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Simulating Precision Farming: An Application of Mathematica

Michael Weiss

Precision farming is an important new "hi-tech" approach to farm management with the potential to revolutionize traditional agricultural practices. This emerging technology allows farmers to create finely detailed maps, expressible mathematically as surfaces, that describe important characteristics of a farm field, such as fertilizer requirements, by specific location. Computer-guided machinery keyed to such maps can assist a farmer in managing a farm field while responding to the field's spatially variable characteristics. Before the advent of precision technology, large farm fields had to be managed in a spatially uniform manner. The new approach may lead to more efficient application of chemical inputs and decreased runoff of excess fertilizer into the environment. Mathematica has proved to be an excellent tool for bridging the gap between a formal mathematical model of precision farming and the empirical data needed to test theoretical conjectures against real-world farm fields.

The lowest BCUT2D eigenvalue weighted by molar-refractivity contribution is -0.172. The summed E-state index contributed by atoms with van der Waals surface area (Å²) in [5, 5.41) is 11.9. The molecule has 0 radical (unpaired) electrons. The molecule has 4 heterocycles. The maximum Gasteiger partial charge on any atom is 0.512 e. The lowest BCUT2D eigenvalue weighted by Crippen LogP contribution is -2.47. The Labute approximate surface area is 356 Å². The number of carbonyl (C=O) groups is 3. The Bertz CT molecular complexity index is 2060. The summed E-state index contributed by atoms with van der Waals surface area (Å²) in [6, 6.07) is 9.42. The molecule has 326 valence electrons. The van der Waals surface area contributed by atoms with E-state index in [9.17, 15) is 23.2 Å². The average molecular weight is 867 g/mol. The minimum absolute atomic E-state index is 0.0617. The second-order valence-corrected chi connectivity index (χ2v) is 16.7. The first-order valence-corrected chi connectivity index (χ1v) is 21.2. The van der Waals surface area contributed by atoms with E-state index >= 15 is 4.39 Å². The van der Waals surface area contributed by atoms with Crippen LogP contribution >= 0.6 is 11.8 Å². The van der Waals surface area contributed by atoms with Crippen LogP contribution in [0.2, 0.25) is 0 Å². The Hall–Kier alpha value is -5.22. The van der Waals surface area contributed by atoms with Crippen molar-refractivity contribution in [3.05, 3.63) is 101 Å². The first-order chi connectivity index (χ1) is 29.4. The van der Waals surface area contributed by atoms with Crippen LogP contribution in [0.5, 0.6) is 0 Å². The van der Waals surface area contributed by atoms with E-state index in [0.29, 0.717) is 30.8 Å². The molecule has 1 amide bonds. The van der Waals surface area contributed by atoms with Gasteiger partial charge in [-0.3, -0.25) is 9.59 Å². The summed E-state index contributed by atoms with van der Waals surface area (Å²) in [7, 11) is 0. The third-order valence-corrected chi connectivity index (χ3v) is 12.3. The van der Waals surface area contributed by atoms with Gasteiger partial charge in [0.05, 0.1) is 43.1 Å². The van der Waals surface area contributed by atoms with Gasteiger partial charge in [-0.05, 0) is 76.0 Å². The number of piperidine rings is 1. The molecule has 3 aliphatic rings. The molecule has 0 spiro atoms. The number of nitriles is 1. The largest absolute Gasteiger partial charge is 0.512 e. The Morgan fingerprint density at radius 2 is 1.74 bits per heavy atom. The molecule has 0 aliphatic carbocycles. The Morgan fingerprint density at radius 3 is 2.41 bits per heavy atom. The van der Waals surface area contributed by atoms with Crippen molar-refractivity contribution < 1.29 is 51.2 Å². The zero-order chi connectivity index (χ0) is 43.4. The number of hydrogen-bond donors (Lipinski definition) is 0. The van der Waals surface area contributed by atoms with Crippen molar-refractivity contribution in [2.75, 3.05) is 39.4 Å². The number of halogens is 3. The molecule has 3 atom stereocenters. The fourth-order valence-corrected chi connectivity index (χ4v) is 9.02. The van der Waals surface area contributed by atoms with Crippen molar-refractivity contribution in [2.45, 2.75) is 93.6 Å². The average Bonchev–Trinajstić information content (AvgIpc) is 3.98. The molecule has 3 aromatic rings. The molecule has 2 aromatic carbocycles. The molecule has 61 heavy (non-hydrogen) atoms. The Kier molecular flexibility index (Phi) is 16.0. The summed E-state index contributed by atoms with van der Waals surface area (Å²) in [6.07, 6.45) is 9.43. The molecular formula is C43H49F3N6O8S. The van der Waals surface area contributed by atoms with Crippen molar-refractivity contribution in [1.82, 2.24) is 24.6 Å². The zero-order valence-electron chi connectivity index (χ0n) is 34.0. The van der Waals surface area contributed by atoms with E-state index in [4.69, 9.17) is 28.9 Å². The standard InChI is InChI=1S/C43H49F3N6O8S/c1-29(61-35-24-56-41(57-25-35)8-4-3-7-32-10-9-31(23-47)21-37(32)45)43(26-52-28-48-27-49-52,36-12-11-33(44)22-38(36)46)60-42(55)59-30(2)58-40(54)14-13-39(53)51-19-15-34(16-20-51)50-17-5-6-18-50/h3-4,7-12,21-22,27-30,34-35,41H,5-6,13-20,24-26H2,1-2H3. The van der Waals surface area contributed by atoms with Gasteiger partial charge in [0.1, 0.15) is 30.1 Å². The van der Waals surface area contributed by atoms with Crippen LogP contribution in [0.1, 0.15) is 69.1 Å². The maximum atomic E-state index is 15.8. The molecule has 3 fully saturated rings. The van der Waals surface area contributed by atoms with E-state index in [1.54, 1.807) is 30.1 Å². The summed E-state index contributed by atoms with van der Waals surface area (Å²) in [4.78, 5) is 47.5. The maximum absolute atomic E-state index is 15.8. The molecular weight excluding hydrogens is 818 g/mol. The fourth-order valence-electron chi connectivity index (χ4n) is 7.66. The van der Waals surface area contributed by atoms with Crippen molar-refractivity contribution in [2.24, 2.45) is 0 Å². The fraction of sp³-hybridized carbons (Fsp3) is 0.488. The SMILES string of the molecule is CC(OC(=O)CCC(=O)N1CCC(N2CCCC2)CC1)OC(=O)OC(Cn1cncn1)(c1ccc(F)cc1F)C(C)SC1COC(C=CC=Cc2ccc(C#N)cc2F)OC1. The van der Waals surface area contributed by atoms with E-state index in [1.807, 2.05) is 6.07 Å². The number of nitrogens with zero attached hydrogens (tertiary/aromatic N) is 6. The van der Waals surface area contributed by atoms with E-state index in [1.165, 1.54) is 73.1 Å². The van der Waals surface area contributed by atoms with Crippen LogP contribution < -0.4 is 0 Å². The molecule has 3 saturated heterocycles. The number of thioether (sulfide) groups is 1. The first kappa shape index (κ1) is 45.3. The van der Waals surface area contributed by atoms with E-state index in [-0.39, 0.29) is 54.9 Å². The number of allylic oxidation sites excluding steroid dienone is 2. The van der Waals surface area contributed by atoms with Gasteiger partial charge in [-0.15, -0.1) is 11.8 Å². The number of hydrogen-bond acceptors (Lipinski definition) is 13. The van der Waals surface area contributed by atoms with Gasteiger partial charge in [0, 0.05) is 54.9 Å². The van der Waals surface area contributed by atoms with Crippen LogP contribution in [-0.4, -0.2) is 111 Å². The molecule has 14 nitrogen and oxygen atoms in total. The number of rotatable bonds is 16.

This talk describes a complex Mathematica simulation model developed to study the economic and environmental implications of precision farming. The model's crucial reliance on Mathematica's symbolic, numerical, and graphical capabilities will be illustrated. As an example, to capture the way in which the surface that gives the fertilizer requirement at each location depends, in turn, on the surface that represents the amount of fertilizer already in the soil, this model defines a mathematical operator that, when given one surface as an input, generates another as an output. This operator is purely symbolic, as are the subsequent formulas in which it appears. Thus, the operator and the formulas containing it can be evaluated at any desired soil fertilizer surface. Elsewhere in the model, Mathematica's random number generator is used for the Monte Carlo numerical integration of empirically generated surfaces in order to arrive at total quantities. Thus, for instance, the Monte Carlo integral of the crop-yield surface is calculated in order to obtain the total quantity of crop production. Using another numerical technique, the model also generates, and calculates with, not only random numbers but also random surfaces. Mathematica's graphics capabilities allow the rendering of various unusual images that arise in this subject. For example, an illustration of the traditionally recommended Illinois fertilizer application rule requires a surface cut by two planes. In this and other cases, Mathematica's ability to combine multiple surfaces with correct masking permits difficult concepts to be visualized in three dimensions. This presentation is intended for Mathematica experts and novices alike.